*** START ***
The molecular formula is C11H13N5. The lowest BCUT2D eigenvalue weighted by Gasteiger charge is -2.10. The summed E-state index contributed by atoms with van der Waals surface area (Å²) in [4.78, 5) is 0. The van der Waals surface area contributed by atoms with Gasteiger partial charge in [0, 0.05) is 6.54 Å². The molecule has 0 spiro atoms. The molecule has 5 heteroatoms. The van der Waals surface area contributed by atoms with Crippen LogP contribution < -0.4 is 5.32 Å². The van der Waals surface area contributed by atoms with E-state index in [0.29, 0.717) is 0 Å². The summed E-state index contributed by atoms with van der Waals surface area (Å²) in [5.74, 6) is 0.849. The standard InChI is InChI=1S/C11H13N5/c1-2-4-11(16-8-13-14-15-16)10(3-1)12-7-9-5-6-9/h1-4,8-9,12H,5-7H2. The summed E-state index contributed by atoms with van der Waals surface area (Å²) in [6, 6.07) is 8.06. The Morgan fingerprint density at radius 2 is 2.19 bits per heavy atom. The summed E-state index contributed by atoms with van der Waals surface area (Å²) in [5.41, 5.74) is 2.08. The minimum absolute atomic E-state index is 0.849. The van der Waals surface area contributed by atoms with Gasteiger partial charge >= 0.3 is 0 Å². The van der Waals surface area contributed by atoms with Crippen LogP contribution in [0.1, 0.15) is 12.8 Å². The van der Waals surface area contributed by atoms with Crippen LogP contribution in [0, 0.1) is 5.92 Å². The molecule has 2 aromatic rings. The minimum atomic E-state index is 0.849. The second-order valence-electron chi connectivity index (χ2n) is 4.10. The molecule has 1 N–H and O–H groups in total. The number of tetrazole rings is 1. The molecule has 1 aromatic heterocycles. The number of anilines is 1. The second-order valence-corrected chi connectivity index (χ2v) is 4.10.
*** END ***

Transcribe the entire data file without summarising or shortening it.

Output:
The molecular formula is C11H13N5. The lowest BCUT2D eigenvalue weighted by Gasteiger charge is -2.10. The summed E-state index contributed by atoms with van der Waals surface area (Å²) in [4.78, 5) is 0. The van der Waals surface area contributed by atoms with Gasteiger partial charge in [0, 0.05) is 6.54 Å². The molecule has 0 spiro atoms. The molecule has 5 heteroatoms. The van der Waals surface area contributed by atoms with Crippen LogP contribution < -0.4 is 5.32 Å². The van der Waals surface area contributed by atoms with E-state index in [0.29, 0.717) is 0 Å². The summed E-state index contributed by atoms with van der Waals surface area (Å²) in [5.74, 6) is 0.849. The standard InChI is InChI=1S/C11H13N5/c1-2-4-11(16-8-13-14-15-16)10(3-1)12-7-9-5-6-9/h1-4,8-9,12H,5-7H2. The summed E-state index contributed by atoms with van der Waals surface area (Å²) in [6, 6.07) is 8.06. The Morgan fingerprint density at radius 2 is 2.19 bits per heavy atom. The summed E-state index contributed by atoms with van der Waals surface area (Å²) in [5.41, 5.74) is 2.08. The minimum absolute atomic E-state index is 0.849. The van der Waals surface area contributed by atoms with Gasteiger partial charge >= 0.3 is 0 Å². The van der Waals surface area contributed by atoms with Crippen LogP contribution in [0.1, 0.15) is 12.8 Å². The van der Waals surface area contributed by atoms with Crippen LogP contribution in [0, 0.1) is 5.92 Å². The molecule has 2 aromatic rings. The minimum atomic E-state index is 0.849. The second-order valence-electron chi connectivity index (χ2n) is 4.10. The molecule has 1 N–H and O–H groups in total. The number of tetrazole rings is 1. The molecule has 1 aromatic heterocycles. The number of anilines is 1. The second-order valence-corrected chi connectivity index (χ2v) is 4.10.